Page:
The Malt Whisky Yearbook is an annual geek’s guide to every whisky distillery in the world. I write about the Japanese ones. In the 2017 edition that included a look at Japan’s newest distillery in Ibaraki.
Company president Toshiyuki Kiuchi is an avid malt collector who felt that the current offerings from his homeland didn’t represent what Japanese whisky should be, so he’s on a mission to redefine it.
He bought a hybrid system from China — a 1,000 litre pot still and column — and set it up, for now, on the second floor of a beer warehouse. There are plans to add a 5,000 litre pot still and give the whole operation a more formal home soon.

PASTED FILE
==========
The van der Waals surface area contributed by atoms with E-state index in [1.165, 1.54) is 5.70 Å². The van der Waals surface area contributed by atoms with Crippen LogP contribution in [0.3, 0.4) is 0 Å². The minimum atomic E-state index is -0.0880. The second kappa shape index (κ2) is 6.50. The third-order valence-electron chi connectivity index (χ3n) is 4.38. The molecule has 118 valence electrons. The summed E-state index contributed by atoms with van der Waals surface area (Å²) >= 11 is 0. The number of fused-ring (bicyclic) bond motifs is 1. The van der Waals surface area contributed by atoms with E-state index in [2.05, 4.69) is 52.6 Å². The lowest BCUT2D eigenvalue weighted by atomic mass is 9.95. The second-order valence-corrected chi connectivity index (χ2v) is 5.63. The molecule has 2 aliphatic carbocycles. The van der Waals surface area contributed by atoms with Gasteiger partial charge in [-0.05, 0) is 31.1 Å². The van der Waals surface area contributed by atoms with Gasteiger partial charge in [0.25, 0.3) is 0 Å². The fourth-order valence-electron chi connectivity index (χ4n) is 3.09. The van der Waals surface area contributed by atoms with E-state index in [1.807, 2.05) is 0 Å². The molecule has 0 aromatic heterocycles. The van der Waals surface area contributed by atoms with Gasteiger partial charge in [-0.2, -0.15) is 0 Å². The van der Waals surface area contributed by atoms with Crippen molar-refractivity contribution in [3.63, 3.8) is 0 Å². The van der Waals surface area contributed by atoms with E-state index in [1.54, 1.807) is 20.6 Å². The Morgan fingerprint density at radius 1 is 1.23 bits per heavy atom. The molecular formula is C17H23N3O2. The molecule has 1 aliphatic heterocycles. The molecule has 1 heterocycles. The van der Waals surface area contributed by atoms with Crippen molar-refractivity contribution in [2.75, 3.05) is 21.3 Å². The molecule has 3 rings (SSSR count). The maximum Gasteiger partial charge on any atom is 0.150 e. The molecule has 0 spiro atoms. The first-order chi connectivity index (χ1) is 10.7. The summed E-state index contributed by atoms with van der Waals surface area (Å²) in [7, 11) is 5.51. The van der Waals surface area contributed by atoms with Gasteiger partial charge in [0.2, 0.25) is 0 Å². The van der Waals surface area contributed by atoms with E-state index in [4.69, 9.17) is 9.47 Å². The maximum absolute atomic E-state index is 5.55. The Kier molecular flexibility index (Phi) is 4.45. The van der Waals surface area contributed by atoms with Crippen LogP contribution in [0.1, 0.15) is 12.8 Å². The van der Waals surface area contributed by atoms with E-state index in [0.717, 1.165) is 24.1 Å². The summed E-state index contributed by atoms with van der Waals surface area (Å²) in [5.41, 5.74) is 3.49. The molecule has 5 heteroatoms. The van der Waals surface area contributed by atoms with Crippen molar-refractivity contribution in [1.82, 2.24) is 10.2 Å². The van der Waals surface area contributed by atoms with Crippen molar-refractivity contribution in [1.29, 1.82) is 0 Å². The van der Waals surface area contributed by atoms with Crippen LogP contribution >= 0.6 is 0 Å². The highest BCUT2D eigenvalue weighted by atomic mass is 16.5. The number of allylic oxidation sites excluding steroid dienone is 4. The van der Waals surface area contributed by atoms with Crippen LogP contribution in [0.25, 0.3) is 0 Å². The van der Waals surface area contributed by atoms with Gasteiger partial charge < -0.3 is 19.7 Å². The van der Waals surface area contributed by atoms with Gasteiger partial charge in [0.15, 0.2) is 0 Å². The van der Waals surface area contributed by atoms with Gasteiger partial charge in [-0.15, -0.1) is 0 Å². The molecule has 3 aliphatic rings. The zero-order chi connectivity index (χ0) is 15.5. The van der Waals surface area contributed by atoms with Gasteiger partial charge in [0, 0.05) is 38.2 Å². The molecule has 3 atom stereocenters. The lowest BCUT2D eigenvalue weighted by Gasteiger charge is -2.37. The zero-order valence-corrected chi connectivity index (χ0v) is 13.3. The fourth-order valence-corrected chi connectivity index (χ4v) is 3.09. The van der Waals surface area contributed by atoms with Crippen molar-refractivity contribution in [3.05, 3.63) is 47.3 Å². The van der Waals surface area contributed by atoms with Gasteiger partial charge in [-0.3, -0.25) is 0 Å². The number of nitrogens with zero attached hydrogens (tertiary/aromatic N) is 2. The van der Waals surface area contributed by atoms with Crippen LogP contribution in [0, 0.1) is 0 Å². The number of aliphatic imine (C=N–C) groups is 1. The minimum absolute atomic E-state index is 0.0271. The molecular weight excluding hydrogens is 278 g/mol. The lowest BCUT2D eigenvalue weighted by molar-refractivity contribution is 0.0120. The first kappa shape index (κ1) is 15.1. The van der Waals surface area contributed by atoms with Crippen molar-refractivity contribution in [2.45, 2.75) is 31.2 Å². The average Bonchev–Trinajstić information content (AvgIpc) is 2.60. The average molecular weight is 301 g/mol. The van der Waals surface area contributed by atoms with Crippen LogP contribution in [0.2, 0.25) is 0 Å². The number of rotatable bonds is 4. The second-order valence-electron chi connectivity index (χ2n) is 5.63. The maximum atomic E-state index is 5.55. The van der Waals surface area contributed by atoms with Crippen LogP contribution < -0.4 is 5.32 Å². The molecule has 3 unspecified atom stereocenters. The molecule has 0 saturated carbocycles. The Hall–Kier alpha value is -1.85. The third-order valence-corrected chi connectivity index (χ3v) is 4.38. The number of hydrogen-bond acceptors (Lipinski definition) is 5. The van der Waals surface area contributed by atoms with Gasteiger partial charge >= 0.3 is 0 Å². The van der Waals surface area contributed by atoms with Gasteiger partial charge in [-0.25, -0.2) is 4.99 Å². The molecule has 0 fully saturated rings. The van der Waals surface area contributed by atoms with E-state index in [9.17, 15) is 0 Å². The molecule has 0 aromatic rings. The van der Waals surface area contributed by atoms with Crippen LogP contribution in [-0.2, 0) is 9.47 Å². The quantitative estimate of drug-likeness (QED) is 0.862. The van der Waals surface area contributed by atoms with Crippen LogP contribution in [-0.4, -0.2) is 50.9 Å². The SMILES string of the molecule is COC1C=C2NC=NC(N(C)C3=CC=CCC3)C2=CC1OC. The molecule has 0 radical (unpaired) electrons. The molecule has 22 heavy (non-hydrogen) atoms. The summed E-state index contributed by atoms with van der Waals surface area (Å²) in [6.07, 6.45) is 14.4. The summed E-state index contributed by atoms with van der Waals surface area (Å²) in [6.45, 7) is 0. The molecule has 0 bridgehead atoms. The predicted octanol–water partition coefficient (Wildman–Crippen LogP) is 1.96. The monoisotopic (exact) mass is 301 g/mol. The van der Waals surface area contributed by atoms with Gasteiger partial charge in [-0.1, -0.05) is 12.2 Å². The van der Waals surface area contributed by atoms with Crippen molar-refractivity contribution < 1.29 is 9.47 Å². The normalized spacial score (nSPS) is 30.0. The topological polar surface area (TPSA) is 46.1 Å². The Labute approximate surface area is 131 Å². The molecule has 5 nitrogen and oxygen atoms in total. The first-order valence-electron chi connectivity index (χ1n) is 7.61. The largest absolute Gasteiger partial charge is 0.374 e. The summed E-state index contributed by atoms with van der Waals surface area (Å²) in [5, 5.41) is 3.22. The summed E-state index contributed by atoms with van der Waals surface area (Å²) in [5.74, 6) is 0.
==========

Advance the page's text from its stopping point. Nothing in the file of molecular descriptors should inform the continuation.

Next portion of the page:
The same brewhouse that tuns out the multi-award-winning beer is producing the wash. Essentially, they’re distilling their pilsner, minus the hops and wheat. Most of the malt comes from Germany or Belgium, but the company is experimenting with local barley too. They’ve revived a strain that was all but wiped out after the war, though for now it’s earmarked for the beer.
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